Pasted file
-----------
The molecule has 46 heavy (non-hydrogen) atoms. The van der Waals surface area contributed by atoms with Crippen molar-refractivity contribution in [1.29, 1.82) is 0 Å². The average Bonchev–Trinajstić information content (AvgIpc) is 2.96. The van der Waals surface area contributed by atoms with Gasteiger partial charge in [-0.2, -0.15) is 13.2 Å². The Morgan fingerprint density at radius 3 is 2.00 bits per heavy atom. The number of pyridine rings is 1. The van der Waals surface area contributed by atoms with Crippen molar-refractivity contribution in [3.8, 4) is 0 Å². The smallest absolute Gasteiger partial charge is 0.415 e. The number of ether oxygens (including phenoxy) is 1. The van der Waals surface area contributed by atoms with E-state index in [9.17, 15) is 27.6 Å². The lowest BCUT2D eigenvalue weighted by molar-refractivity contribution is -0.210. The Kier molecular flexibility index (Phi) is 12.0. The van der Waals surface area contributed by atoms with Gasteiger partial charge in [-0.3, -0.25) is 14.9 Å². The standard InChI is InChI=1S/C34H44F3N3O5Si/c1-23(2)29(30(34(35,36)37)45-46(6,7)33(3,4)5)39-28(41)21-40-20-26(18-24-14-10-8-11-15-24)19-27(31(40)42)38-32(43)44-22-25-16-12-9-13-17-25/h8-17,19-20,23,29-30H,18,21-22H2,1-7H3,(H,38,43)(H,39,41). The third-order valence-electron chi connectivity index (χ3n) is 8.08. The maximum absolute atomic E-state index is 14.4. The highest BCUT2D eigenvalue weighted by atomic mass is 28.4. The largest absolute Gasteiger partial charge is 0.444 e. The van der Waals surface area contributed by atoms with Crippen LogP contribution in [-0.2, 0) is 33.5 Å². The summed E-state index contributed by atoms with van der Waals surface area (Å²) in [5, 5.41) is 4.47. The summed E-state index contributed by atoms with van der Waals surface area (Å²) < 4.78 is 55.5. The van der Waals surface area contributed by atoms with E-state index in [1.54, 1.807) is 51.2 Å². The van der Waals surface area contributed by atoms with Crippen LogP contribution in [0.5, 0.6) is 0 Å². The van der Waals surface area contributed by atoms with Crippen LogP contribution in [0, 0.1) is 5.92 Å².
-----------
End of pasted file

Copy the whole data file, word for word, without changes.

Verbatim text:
The molecule has 46 heavy (non-hydrogen) atoms. The van der Waals surface area contributed by atoms with Crippen molar-refractivity contribution in [1.29, 1.82) is 0 Å². The average Bonchev–Trinajstić information content (AvgIpc) is 2.96. The van der Waals surface area contributed by atoms with Gasteiger partial charge in [-0.2, -0.15) is 13.2 Å². The Morgan fingerprint density at radius 3 is 2.00 bits per heavy atom. The number of pyridine rings is 1. The van der Waals surface area contributed by atoms with Crippen molar-refractivity contribution in [3.8, 4) is 0 Å². The smallest absolute Gasteiger partial charge is 0.415 e. The number of ether oxygens (including phenoxy) is 1. The van der Waals surface area contributed by atoms with E-state index in [9.17, 15) is 27.6 Å². The lowest BCUT2D eigenvalue weighted by molar-refractivity contribution is -0.210. The Kier molecular flexibility index (Phi) is 12.0. The van der Waals surface area contributed by atoms with Gasteiger partial charge in [-0.3, -0.25) is 14.9 Å². The standard InChI is InChI=1S/C34H44F3N3O5Si/c1-23(2)29(30(34(35,36)37)45-46(6,7)33(3,4)5)39-28(41)21-40-20-26(18-24-14-10-8-11-15-24)19-27(31(40)42)38-32(43)44-22-25-16-12-9-13-17-25/h8-17,19-20,23,29-30H,18,21-22H2,1-7H3,(H,38,43)(H,39,41). The third-order valence-electron chi connectivity index (χ3n) is 8.08. The maximum absolute atomic E-state index is 14.4. The highest BCUT2D eigenvalue weighted by atomic mass is 28.4. The largest absolute Gasteiger partial charge is 0.444 e. The van der Waals surface area contributed by atoms with Crippen LogP contribution in [-0.2, 0) is 33.5 Å². The summed E-state index contributed by atoms with van der Waals surface area (Å²) in [5, 5.41) is 4.47. The summed E-state index contributed by atoms with van der Waals surface area (Å²) < 4.78 is 55.5. The van der Waals surface area contributed by atoms with E-state index in [1.54, 1.807) is 51.2 Å². The van der Waals surface area contributed by atoms with Crippen LogP contribution in [0.5, 0.6) is 0 Å². The van der Waals surface area contributed by atoms with Crippen LogP contribution in [0, 0.1) is 5.92 Å².